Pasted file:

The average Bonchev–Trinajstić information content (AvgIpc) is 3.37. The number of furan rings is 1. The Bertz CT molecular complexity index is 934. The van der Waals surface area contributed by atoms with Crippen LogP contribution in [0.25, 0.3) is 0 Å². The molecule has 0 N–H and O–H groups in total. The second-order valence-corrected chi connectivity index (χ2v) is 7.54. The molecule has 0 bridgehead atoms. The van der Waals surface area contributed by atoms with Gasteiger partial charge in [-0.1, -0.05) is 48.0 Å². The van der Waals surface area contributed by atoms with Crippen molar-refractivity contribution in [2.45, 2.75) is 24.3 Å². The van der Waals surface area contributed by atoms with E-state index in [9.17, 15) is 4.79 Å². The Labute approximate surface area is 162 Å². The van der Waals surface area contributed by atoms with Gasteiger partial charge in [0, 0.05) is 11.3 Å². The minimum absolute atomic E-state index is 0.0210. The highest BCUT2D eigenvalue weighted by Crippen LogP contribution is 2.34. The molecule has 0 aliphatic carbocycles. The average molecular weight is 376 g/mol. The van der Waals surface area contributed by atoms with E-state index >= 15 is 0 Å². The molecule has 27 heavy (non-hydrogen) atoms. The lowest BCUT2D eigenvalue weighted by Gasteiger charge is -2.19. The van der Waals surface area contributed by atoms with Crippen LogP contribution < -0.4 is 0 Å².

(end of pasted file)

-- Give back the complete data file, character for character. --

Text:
The average Bonchev–Trinajstić information content (AvgIpc) is 3.37. The number of furan rings is 1. The Bertz CT molecular complexity index is 934. The van der Waals surface area contributed by atoms with Crippen LogP contribution in [0.25, 0.3) is 0 Å². The molecule has 0 N–H and O–H groups in total. The second-order valence-corrected chi connectivity index (χ2v) is 7.54. The molecule has 0 bridgehead atoms. The van der Waals surface area contributed by atoms with Gasteiger partial charge in [-0.1, -0.05) is 48.0 Å². The van der Waals surface area contributed by atoms with Crippen molar-refractivity contribution in [2.45, 2.75) is 24.3 Å². The van der Waals surface area contributed by atoms with E-state index in [9.17, 15) is 4.79 Å². The Labute approximate surface area is 162 Å². The van der Waals surface area contributed by atoms with Gasteiger partial charge in [0, 0.05) is 11.3 Å². The minimum absolute atomic E-state index is 0.0210. The highest BCUT2D eigenvalue weighted by Crippen LogP contribution is 2.34. The molecule has 0 aliphatic carbocycles. The average molecular weight is 376 g/mol. The van der Waals surface area contributed by atoms with E-state index >= 15 is 0 Å². The molecule has 27 heavy (non-hydrogen) atoms. The lowest BCUT2D eigenvalue weighted by Gasteiger charge is -2.19. The van der Waals surface area contributed by atoms with Crippen LogP contribution < -0.4 is 0 Å².